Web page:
Friday, 25 November 2011

Theatrical Interlude 19

Driving Miss Daisy, Wyndhams Theatre London, November 2011

This trip came about almost by accident. My normal theatre going companions and I saw a poster for this on one of our other trips to London and all of us instantly said "I love that film". To think is to act and we quickly booked tickets to the first matinee that all three of us could make.

Using our seats were allocated on arrival and while we were quite high up in the theatre we had centre seats and a fabulous view - well once the vertigo had vanished the view was good!

This is a cleverly staged play. As we took our seats the stage was dominated by a large staircase in the middle with assorted items of furniture dotted about, and as the play continues this remains the only staging. However all of these items are on runners and move in and out of the centre stage as the scenes change. Small props are used and it is up to the actors to move them on and off set as needed - it is a very stark play in this way.

The 'car' is a park bench and two dining chairs all set on a revolving part of the stage and as movement is needed for the plot the stage moves and a projection plays in the background. Writing it down makes it sound a little tacky but in fact it worked splendidly as a visual effect - even from the height we were sitting.
The use of projection throughout the play also highlighted the passage of time and managed to give the impression that there was a larger cast.

There are only three actors in the whole play - Vanessa Redgrave, James Earl Jones and Boyd Gaines and all three were superb the day we saw them. It took just a little while for me to get my ear attuned to the deep south accent but very quickly I was swept away and found myself totally immersed into the story, and by the end totally moved.

The play is set in the deep south of America from the late 1940s through until the 1970s and at times the racism and the language used made me uncomfortable but obviously was totally in keeping with the setting. I don't remember it being quite so overt in the film but it has been well over a decade since I last saw the film so this may just be a false memory.

It was a lovely day out and I am very pleased that I got to see this play during the limited London run. It won many awards in New York and I hope that it wins something at the London theatre awards.

Sunday, 20 November 2011

Theatrical Interlude 18

War Horse, New London Theatre, November 2011

This is a play that has been on my 'to see' list for a long time but as the booking period stretched through until 2013 it wasn't one I wanted to see urgently. However once the film version was announced I knew that I wanted to see the stage show before the film.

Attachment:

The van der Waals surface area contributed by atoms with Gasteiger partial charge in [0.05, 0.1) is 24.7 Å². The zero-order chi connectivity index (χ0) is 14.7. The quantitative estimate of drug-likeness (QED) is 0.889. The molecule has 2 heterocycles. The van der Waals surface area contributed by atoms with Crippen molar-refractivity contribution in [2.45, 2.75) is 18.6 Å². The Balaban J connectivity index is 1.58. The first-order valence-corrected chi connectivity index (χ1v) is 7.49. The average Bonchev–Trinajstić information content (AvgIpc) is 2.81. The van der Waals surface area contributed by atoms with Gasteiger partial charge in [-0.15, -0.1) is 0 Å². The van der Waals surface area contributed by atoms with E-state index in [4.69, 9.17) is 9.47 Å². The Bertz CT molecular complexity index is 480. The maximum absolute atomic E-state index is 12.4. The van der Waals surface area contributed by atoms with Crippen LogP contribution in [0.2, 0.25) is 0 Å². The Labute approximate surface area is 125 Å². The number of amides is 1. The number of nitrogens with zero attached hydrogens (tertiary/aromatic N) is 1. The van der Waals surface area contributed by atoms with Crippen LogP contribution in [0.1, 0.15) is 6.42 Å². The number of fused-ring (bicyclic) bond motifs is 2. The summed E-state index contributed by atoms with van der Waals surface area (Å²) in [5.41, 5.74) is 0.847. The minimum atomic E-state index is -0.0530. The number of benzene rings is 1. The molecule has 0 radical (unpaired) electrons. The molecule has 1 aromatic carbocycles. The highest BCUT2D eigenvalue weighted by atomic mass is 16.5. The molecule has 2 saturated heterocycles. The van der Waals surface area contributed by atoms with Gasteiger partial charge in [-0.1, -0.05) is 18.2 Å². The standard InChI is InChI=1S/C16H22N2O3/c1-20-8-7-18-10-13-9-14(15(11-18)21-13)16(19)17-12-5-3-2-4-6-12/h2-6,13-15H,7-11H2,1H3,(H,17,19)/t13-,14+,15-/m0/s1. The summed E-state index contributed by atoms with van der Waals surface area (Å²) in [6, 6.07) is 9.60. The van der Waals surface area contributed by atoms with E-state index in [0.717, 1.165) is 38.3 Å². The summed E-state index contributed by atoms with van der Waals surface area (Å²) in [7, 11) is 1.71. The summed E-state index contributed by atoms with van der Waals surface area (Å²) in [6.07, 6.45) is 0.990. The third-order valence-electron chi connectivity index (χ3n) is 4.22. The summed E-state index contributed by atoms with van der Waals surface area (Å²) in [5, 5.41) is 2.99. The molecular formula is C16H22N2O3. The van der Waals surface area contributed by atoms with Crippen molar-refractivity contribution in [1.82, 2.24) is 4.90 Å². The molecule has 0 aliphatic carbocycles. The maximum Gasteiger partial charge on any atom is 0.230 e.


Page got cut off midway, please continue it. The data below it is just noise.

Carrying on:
I've long been a fan of Michael Morpurgo and I've read the novel War Horse several times but I was still a little nervous about seeing the show - after all I'm renowned for sitting there going "it didn't happen like that in the book!"

I needn't have worried from the first instant that actors appeared on the stage I was captivated, everyone raves about the model horses but it is true - after a couple of seconds you really do forget that they are puppets, it really is just like live horses are on the stage. I'm not a great horse lover - the ones I've know have either tried to bite me or have trodden on me but Joey and Topthorn could easily win me over to being a fan. It was the goose that repeatedly stole the show however...

The story has been altered from the book but for me it worked totally and to include everything from the book would have given the play an impossibly long run time. Like Black Beauty the original book is told from the horse's view point and to try and do this on stage would have diminished the power of the play.

I can't put in to words how I feel about this play because it was so totally absorbing and moving. It is incredible that the brutality and horror of war can be so comprehensively portrayed without any violence or fake blood being used. I wonder if playing on the very British love of animals to depict the war is one way to bring the horror home?

I laughed and cried throughout the play and if it had been possible I think I would have stayed in my seat and watched it again straight away.

I'm looking forward to the film but I will be going to see this play again - as soon as I can manage.

Saturday, 12 November 2011


The Harvey Girls - Lesley Poling-Kempes

One of the first books I remember buying for myself was The Little House on the Prairie by Laura Ingalls Wilder - all about the story of an American pioneer family moving West towards the end of the 1800s as America itself spread west.
I devoured the whole series of these books and later as an adult read biographies and critical responses to the books and despite now being able to see their faults, racist attitudes and hidden messages, I still love them and the whole idea of the growth of the Wild West.